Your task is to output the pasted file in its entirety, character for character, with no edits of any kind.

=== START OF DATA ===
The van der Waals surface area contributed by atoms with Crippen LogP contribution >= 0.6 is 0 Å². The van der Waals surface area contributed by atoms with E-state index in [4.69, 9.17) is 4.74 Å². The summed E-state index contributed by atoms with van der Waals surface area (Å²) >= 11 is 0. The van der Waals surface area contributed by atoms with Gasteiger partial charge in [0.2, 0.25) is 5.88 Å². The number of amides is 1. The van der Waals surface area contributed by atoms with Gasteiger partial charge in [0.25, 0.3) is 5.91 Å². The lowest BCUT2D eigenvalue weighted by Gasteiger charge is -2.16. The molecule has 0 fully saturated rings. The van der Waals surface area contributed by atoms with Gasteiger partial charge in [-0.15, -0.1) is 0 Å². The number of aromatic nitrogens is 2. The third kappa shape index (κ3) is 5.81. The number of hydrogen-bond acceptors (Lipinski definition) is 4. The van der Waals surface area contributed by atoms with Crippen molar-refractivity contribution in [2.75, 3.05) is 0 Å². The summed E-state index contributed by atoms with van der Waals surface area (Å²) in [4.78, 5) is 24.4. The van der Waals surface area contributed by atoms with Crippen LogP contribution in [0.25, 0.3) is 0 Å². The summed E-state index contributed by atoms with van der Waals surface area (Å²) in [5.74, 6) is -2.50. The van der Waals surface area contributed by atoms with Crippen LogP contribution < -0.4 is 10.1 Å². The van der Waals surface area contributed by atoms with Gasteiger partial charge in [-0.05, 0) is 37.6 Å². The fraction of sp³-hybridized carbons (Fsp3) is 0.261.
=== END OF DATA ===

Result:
The van der Waals surface area contributed by atoms with Crippen LogP contribution >= 0.6 is 0 Å². The van der Waals surface area contributed by atoms with E-state index in [4.69, 9.17) is 4.74 Å². The summed E-state index contributed by atoms with van der Waals surface area (Å²) >= 11 is 0. The van der Waals surface area contributed by atoms with Gasteiger partial charge in [0.2, 0.25) is 5.88 Å². The number of amides is 1. The van der Waals surface area contributed by atoms with Gasteiger partial charge in [0.25, 0.3) is 5.91 Å². The lowest BCUT2D eigenvalue weighted by Gasteiger charge is -2.16. The molecule has 0 fully saturated rings. The van der Waals surface area contributed by atoms with Gasteiger partial charge in [-0.15, -0.1) is 0 Å². The number of aromatic nitrogens is 2. The third kappa shape index (κ3) is 5.81. The number of hydrogen-bond acceptors (Lipinski definition) is 4. The van der Waals surface area contributed by atoms with Crippen molar-refractivity contribution in [2.75, 3.05) is 0 Å². The summed E-state index contributed by atoms with van der Waals surface area (Å²) in [4.78, 5) is 24.4. The van der Waals surface area contributed by atoms with Crippen LogP contribution in [0.25, 0.3) is 0 Å². The summed E-state index contributed by atoms with van der Waals surface area (Å²) in [5.74, 6) is -2.50. The van der Waals surface area contributed by atoms with Crippen LogP contribution < -0.4 is 10.1 Å². The van der Waals surface area contributed by atoms with Gasteiger partial charge in [-0.05, 0) is 37.6 Å². The fraction of sp³-hybridized carbons (Fsp3) is 0.261.